Inter-row sowing in NSW

Controlled traffic farming / inter-row sowing with stubble retained farming systems.

Case study: Roger Todd, Condobolin, NSW – Inter-row sowing in a stubble retained farming system.

Enterprises: Controlled traffic farming on 2500 ha plus mixed farming with agistment stock on 5000 ha.

Soil type and pH: red loam with a pH of 5 – 5.5.

Overview:

Roger (a finalist in the 2015 Grain Grower of the Year awards) runs a controlled traffic farming system with a six year rotation of long fallow, canola, wheat, chickpeas and barley. He tends to stick with this rotation regardless of what markets are doing, only replacing (mainly chickpeas and canola) with long fallow in extremely dry years.

He sows at twelve inch (300 mm) spacing on a three metre wheelbase with a twelve metre disc seeder and a thirty six metre boom.

Moisture retention is the driving force behind most of Roger’s cropping decisions.

Issues and observations of controlled traffic farming:

Roger was motivated to move into controlled traffic farming in 2003. His red soils compact quite easily and the combination of no-till and tram tracks have allowed for improved water infiltration into his farming country, particularly during summer storm events.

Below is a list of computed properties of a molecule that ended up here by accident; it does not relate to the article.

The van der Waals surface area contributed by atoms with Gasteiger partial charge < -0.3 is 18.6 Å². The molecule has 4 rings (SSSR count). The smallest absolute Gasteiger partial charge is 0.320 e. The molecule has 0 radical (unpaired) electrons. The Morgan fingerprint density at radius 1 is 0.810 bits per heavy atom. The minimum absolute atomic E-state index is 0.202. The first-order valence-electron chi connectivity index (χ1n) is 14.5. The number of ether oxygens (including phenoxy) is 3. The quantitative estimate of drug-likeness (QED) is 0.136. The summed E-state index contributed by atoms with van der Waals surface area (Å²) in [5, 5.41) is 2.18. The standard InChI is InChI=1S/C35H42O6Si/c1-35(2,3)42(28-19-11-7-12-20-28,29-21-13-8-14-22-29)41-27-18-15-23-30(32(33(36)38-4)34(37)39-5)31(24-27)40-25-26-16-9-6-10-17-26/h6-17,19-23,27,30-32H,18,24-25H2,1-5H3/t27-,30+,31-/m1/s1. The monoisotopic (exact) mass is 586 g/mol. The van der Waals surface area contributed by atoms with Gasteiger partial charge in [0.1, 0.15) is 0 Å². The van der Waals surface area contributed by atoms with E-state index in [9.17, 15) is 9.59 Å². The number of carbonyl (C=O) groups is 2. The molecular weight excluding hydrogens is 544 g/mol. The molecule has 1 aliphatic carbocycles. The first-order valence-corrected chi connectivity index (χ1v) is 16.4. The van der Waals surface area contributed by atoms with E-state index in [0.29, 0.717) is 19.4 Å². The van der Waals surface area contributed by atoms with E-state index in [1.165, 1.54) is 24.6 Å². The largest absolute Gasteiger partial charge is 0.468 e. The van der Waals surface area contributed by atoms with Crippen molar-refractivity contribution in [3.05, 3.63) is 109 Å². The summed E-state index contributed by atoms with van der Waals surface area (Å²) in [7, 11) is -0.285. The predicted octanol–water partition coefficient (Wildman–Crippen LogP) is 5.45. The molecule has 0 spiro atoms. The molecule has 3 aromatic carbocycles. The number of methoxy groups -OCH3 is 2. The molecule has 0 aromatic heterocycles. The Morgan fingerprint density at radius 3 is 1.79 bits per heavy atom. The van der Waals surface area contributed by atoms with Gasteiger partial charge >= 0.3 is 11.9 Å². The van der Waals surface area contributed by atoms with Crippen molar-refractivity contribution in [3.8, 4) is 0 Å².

He renovates his tram tracks about every six years and uses that as a chance to incorporate lime (after chickpeas and before wheat) and gypsum (before canola).

The tram tracks have given Roger noticeable fuel savings. On established tram lines he’s using 2.5 l/ha of diesel, compared to 5 – 5.5 l/ha on the mixed farming (traditional fallow) country.

Another benefit of CTF is that in wet seasons he can get on country quicker than conventional farming with only some areas of headlands becoming boggy.

Issues and observations of inter-row sowing:

Inter-row sowing wasn’t a driving force to Roger adopting controlled traffic farming although he finds it a convenient tool.  He finds his stubble loads are usually not excessive in the majority of years and his disc seeder can handle it well. Hair-pinning has not been an issue when stubble is knocked down.

One thing Roger has noticed is that where stubble has been knocked down as opposed to standing, he is seeing more vigour in germinating crops, except for chickpeas. He puts this down to less shading and is contemplating knocking more stubble down in coming years to open the canopy. He would prefer that to burning as although a late, cool burn is an option he’s aware of nutrients that are being lost in doing so.